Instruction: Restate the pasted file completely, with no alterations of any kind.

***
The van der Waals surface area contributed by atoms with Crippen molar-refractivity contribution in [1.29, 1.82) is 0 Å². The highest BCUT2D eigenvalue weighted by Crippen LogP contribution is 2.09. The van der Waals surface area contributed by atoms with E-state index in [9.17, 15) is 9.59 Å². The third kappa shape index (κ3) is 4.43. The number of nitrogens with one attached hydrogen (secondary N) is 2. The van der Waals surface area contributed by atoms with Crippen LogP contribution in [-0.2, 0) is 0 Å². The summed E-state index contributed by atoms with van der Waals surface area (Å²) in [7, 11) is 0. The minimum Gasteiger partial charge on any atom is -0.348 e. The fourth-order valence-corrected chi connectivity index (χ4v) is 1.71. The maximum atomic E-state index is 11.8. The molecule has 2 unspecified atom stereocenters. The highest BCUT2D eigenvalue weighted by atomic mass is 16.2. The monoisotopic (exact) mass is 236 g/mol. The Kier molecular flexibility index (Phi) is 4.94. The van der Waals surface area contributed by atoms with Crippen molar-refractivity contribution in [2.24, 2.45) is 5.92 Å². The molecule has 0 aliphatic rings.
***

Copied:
The van der Waals surface area contributed by atoms with Crippen molar-refractivity contribution in [1.29, 1.82) is 0 Å². The highest BCUT2D eigenvalue weighted by Crippen LogP contribution is 2.09. The van der Waals surface area contributed by atoms with E-state index in [9.17, 15) is 9.59 Å². The third kappa shape index (κ3) is 4.43. The number of nitrogens with one attached hydrogen (secondary N) is 2. The van der Waals surface area contributed by atoms with Crippen LogP contribution in [-0.2, 0) is 0 Å². The summed E-state index contributed by atoms with van der Waals surface area (Å²) in [7, 11) is 0. The minimum Gasteiger partial charge on any atom is -0.348 e. The fourth-order valence-corrected chi connectivity index (χ4v) is 1.71. The maximum atomic E-state index is 11.8. The molecule has 2 unspecified atom stereocenters. The highest BCUT2D eigenvalue weighted by atomic mass is 16.2. The monoisotopic (exact) mass is 236 g/mol. The Kier molecular flexibility index (Phi) is 4.94. The van der Waals surface area contributed by atoms with Crippen molar-refractivity contribution in [2.24, 2.45) is 5.92 Å². The molecule has 0 aliphatic rings.